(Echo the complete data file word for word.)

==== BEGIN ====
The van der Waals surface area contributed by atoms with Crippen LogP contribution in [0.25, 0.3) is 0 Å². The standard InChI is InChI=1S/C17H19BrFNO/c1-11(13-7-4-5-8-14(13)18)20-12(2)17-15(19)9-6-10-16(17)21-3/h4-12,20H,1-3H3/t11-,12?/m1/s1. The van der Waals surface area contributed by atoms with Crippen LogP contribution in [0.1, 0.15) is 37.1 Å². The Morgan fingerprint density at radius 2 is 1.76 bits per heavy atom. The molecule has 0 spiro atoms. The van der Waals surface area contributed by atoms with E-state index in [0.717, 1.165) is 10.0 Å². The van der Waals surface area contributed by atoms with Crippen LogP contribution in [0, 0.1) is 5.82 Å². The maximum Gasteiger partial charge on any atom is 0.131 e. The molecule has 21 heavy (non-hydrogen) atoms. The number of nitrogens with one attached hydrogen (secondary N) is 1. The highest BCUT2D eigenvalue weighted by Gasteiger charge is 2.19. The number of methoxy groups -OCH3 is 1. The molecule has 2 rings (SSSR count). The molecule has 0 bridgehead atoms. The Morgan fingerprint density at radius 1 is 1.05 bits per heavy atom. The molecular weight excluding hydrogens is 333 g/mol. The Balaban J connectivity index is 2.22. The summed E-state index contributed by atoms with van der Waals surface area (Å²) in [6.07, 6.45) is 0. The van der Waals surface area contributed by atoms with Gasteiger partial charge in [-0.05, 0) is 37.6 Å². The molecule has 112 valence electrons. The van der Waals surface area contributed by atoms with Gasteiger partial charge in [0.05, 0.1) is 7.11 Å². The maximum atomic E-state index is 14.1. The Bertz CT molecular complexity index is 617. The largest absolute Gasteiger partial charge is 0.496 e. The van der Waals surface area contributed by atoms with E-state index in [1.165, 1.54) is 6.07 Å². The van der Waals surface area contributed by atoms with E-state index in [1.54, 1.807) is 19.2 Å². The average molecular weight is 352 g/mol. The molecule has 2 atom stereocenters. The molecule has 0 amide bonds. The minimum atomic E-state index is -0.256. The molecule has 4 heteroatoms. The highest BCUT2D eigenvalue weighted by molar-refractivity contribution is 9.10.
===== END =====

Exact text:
The van der Waals surface area contributed by atoms with Crippen LogP contribution in [0.25, 0.3) is 0 Å². The standard InChI is InChI=1S/C17H19BrFNO/c1-11(13-7-4-5-8-14(13)18)20-12(2)17-15(19)9-6-10-16(17)21-3/h4-12,20H,1-3H3/t11-,12?/m1/s1. The van der Waals surface area contributed by atoms with Crippen LogP contribution in [0.1, 0.15) is 37.1 Å². The Morgan fingerprint density at radius 2 is 1.76 bits per heavy atom. The molecule has 0 spiro atoms. The van der Waals surface area contributed by atoms with E-state index in [0.717, 1.165) is 10.0 Å². The van der Waals surface area contributed by atoms with Crippen LogP contribution in [0, 0.1) is 5.82 Å². The maximum Gasteiger partial charge on any atom is 0.131 e. The molecule has 21 heavy (non-hydrogen) atoms. The number of nitrogens with one attached hydrogen (secondary N) is 1. The highest BCUT2D eigenvalue weighted by Gasteiger charge is 2.19. The number of methoxy groups -OCH3 is 1. The molecule has 2 rings (SSSR count). The molecule has 0 bridgehead atoms. The Morgan fingerprint density at radius 1 is 1.05 bits per heavy atom. The molecular weight excluding hydrogens is 333 g/mol. The Balaban J connectivity index is 2.22. The summed E-state index contributed by atoms with van der Waals surface area (Å²) in [6.07, 6.45) is 0. The van der Waals surface area contributed by atoms with Gasteiger partial charge in [-0.05, 0) is 37.6 Å². The molecule has 112 valence electrons. The van der Waals surface area contributed by atoms with Gasteiger partial charge in [0.05, 0.1) is 7.11 Å². The maximum atomic E-state index is 14.1. The Bertz CT molecular complexity index is 617. The largest absolute Gasteiger partial charge is 0.496 e. The van der Waals surface area contributed by atoms with E-state index in [1.165, 1.54) is 6.07 Å². The van der Waals surface area contributed by atoms with E-state index in [1.54, 1.807) is 19.2 Å². The average molecular weight is 352 g/mol. The molecule has 2 atom stereocenters. The molecule has 0 amide bonds. The minimum atomic E-state index is -0.256. The molecule has 4 heteroatoms. The highest BCUT2D eigenvalue weighted by molar-refractivity contribution is 9.10.